Much of the book focuses on Jaina struggling through her feelings after the traumatic mission to Myrkr. An assortment of her allies travels with her to the Hapes system and in their various ways attempts to break through the emotional walls Jaina has raised around herself. However, the core focus is on three potential "suitors" of a sort: young Jedi Zekk, rogue Master Kyp Durron, and newly-arrived from the Chiss territories Jagged Fel. Jag has the most interesting role of the three, providing a needed break from Force users in the story and a point-of-view of a more ordinary person. There is some meat to the mistrustful relationship between Kyp and Jaina but Kyp himself has become a bit of a one-trick pony in these stories by this point: while it's believable that the events of the Sun Crusher and Carida (depicted in the Jedi Academy Trilogy) would certainly shadow and haunt him for the rest of his days, they do get trotted out quite a bit to propel his characterization. This works alright when he's on the sidelines but perhaps not as much when he takes the spotlight.

The matriarchal conspiracy-driven politics of Hapes are also pivotal, as the Queen is weakened by recent events and momentum grows behind pairing Prince Isolder with a stronger spouse. This all builds upon elements introduced long ago in The Courtship of Princess Leia, a book I found engaging more for its rancors and Force-wielding witches than for its wacky Han-Leia-Isolder love triangle. So here the time spent with Hapan maneuverings is suitably well-written but I didn't find it terribly engaging. Mostly it serves to set the stage for the somewhat-unexpected ascension that happens at the end.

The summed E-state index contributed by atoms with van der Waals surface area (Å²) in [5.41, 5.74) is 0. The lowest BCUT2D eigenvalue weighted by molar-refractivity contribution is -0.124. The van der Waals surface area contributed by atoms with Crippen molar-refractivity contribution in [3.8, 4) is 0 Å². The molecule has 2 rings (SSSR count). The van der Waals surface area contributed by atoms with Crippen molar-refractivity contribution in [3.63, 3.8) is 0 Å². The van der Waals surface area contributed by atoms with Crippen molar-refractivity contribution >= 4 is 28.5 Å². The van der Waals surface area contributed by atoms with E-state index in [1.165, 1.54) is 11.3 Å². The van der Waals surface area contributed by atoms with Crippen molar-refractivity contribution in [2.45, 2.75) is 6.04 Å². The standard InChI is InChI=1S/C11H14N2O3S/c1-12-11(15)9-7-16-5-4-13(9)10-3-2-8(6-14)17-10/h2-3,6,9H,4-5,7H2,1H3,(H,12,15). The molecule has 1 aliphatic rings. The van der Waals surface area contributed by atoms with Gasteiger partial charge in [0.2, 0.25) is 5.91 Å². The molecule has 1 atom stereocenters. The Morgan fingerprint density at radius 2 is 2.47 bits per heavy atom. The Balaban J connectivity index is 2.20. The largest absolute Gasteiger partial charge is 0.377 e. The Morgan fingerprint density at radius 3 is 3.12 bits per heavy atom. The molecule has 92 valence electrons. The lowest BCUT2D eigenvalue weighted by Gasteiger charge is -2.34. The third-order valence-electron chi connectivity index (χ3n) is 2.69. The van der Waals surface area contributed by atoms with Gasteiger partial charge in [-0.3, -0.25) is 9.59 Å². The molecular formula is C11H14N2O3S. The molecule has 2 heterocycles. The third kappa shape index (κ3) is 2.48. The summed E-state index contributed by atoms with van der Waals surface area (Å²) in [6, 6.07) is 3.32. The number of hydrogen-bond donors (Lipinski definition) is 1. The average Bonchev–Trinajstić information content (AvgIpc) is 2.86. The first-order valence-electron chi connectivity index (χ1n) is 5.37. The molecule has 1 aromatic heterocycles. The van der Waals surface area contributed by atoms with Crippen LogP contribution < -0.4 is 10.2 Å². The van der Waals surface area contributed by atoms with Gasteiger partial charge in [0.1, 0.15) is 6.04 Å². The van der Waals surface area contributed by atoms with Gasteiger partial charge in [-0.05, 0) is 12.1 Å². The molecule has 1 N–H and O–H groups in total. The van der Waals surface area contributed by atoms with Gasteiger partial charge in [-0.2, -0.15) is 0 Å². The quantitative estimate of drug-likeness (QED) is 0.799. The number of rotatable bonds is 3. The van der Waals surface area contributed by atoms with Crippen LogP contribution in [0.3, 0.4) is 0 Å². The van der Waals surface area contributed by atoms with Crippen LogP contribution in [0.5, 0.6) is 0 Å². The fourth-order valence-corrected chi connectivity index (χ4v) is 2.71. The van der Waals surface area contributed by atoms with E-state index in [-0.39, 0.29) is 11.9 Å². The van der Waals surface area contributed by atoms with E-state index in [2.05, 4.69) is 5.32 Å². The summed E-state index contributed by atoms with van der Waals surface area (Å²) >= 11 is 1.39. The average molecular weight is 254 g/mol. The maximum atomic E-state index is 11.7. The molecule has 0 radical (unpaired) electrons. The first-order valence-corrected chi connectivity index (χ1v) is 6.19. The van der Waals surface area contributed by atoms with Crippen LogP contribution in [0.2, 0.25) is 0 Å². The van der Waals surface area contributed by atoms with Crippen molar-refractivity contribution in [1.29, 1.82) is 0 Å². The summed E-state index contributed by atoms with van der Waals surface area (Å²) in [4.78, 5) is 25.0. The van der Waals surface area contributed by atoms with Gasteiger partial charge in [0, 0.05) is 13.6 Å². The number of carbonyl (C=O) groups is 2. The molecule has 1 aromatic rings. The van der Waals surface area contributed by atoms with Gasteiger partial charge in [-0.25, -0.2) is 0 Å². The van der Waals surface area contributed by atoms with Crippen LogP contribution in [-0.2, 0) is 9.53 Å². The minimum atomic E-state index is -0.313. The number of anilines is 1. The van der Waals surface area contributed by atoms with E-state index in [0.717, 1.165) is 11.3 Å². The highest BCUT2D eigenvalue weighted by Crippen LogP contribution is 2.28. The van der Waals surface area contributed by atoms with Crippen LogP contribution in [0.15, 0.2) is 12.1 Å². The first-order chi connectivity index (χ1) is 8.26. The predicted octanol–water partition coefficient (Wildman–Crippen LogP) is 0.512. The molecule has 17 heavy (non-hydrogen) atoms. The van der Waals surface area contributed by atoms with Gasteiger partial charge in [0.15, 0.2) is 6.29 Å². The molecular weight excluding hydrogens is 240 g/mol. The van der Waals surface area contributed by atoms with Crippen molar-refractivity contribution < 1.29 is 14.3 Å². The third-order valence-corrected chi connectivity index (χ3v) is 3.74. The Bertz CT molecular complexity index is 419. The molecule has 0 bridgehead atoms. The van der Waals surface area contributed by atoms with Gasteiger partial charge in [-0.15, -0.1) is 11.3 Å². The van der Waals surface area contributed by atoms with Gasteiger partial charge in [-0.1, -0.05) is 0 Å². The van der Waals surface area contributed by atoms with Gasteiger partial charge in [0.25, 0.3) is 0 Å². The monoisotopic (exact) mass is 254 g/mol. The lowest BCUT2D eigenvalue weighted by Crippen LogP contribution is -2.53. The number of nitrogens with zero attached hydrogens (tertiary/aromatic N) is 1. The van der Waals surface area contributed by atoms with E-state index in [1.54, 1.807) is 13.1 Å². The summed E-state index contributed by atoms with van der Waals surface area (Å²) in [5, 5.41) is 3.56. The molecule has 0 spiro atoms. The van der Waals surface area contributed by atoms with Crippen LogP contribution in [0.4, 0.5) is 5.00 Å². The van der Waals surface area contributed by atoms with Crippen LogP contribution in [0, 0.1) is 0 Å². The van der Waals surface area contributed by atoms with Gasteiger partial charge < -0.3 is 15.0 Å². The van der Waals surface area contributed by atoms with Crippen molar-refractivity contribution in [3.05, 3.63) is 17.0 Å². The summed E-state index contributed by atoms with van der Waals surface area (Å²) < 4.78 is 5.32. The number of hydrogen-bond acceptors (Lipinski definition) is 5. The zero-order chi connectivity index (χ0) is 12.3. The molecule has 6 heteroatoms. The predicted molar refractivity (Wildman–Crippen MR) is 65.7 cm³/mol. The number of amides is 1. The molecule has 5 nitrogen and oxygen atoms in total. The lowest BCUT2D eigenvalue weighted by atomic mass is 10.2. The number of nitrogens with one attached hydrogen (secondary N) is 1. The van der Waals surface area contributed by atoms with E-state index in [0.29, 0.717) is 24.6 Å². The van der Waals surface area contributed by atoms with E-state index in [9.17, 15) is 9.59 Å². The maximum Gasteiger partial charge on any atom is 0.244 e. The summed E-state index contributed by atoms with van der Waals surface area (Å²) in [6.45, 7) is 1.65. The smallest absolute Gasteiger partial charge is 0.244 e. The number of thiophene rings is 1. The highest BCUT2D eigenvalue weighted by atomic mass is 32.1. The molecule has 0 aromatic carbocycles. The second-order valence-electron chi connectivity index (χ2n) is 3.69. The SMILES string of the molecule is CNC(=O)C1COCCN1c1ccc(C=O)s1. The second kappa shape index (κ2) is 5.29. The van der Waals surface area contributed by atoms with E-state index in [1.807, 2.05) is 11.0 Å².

Jaina embraces her new trickster identity by conjuring new surprises for the Yuuzhan Vong, including some rather clever work with their transponders to blur the identity of New Republic ships. This coupled with the evolving fighter-pilot tactics of Kyp, Jagged, and Jaina was the most engaging part of this story and presented the most relevance to the larger war at hand.

Anakin Solo's absence is a gaping hole in the New Jedi Order that Dark Journey does not fill. It is necessary to substantiate Jacen and Jaina with Anakin's departure but I can't help but find the need for this book a bit unfortunate, the result of an arguable plot miscalculation in Star by Star. That stated, Dark Journey still surprised me with its brisk pace and some enjoyable character interactions. It is very much a side story to the larger plot but worth a look nonetheless if the New Jedi Order era is of interest to you.